So you’re in the market for a piano to start piano lessons or to upgrade from your existing piano or keyboard? Here’s some buying tips for purchasing a piano.
Piano or keyboard? See this previous post.
TYPES of PIANOS
Broadly speaking, pianos come in three forms: spinet, upright, or grand pianos. See the differences here. There is a false notion that grand pianos are always good and upright pianos are always sub-par. That is simply not true. Factors like the state of repair, brand, country of origin, and maintenance will impact the kind of piano that works best for you.
NEW or USED
Again, the answer is murky. An all-wood, well-maintained used piano is usually better than new piano with a poor build quality, plastic pieces, and a thin sound. Likewise, a Steinway piano that was left in a garage for 50 years will never make a lovely sound again. Better to have a clear idea of what you’re looking for, rather than assume that new is better or that one brand is always good.
So with all this murkiness, where do I start?
Let’s start with the easy questions.
- What is your budget for this piano?
- What are your goals for the purchase of this piano? Are you hoping to develop a more professional tone (grand) or are you hoping to begin piano lessons (dealer’s choice)?
- How much room do you have for this piano? Grand pianos take up a lot of real estate in a living room.
- Do you care about the case of the piano? Some times a piano may look rough or have dings in the wood, but have a lovely action inside.
- Is wood tone or finish important to you?
Once you have determined these questions, it’s time to begin browsing. New pianos are usually purchased from a music store. Used pianos might be purchased from a music store, inherited from a family member, or purchased from a private seller. There are pros and cons to each way. Regardless of new or used, here’s what I look for when I look at pianos.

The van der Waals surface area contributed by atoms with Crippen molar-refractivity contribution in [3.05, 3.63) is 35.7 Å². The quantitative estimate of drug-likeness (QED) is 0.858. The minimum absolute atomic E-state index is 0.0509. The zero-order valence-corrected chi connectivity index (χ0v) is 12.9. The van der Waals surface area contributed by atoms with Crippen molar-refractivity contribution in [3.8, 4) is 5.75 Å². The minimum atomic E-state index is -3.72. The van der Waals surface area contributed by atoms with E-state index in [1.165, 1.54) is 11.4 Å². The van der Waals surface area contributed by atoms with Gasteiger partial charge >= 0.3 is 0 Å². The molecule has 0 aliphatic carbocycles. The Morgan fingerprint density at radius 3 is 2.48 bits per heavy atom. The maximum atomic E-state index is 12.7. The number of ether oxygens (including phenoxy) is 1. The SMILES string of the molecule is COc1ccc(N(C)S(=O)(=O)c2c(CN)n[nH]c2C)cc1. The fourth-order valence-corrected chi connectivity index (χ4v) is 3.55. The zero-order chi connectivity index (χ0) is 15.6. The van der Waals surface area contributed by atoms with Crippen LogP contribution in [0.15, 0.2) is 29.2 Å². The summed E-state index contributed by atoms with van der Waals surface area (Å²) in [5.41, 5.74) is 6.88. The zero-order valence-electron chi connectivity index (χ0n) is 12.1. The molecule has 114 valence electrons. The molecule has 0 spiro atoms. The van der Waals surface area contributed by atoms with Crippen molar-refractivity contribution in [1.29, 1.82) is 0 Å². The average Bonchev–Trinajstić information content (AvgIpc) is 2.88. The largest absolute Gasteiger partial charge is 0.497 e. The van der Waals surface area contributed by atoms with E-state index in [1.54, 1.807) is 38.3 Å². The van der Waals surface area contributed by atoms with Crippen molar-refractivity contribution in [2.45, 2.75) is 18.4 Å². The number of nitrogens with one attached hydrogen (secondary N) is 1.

- What brand is it? I tend to enjoy older American pianos like Steinway, Baldwin, or Mason & Hamlin. I enjoy newer Japanese pianos like Yamaha or Kawaii. There’s a few brands that I would never, ever, ever purchase. You can contact me for those.
- What does Larry Fine or the Piano Buyer say about the value of the piano?
- Does it include a bench? Does it include the move? First tune? Tunings for a year?
- What do the hammers look like? Dusty, rutted, and frayed? Best to turn away.
- What do the strings look like? Broken and rusted? That piano is busted.
- What does the soundboard look like? Shrunken and cracked? Take that piano back.
Here’s my number one piece of advice when purchasing a piano:
Truly, you can lose big if you purchase a piano without assistance. If the seller does not want you to bring a piano technician to the purchase, walk away. A tuner WILL charge you to look at the instrument, but it is still infinitely cheaper than restoring a piano.
Interested in being connected to a tuner or have a specific question? Contact Julia for more information.